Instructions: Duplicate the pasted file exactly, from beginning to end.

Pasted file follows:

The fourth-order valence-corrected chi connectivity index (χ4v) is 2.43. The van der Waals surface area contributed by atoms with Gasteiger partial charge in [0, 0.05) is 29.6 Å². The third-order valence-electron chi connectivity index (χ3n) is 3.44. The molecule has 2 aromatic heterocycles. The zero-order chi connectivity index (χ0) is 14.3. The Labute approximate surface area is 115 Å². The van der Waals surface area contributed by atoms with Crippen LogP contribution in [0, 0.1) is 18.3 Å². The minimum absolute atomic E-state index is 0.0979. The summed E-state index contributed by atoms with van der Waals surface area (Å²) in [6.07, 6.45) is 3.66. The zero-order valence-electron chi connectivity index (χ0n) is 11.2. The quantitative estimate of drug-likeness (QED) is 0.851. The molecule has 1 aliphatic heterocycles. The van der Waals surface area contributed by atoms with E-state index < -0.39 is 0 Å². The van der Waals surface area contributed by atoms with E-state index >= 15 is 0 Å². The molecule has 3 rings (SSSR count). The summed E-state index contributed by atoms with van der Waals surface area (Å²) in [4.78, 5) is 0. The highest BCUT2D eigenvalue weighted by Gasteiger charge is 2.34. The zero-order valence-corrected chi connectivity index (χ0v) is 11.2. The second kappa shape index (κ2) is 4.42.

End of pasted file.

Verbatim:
The fourth-order valence-corrected chi connectivity index (χ4v) is 2.43. The van der Waals surface area contributed by atoms with Gasteiger partial charge in [0, 0.05) is 29.6 Å². The third-order valence-electron chi connectivity index (χ3n) is 3.44. The molecule has 2 aromatic heterocycles. The zero-order chi connectivity index (χ0) is 14.3. The Labute approximate surface area is 115 Å². The van der Waals surface area contributed by atoms with Crippen LogP contribution in [0, 0.1) is 18.3 Å². The minimum absolute atomic E-state index is 0.0979. The summed E-state index contributed by atoms with van der Waals surface area (Å²) in [6.07, 6.45) is 3.66. The zero-order valence-electron chi connectivity index (χ0n) is 11.2. The quantitative estimate of drug-likeness (QED) is 0.851. The molecule has 1 aliphatic heterocycles. The van der Waals surface area contributed by atoms with E-state index < -0.39 is 0 Å². The van der Waals surface area contributed by atoms with E-state index >= 15 is 0 Å². The molecule has 3 rings (SSSR count). The summed E-state index contributed by atoms with van der Waals surface area (Å²) in [4.78, 5) is 0. The highest BCUT2D eigenvalue weighted by Gasteiger charge is 2.34. The zero-order valence-corrected chi connectivity index (χ0v) is 11.2. The second kappa shape index (κ2) is 4.42.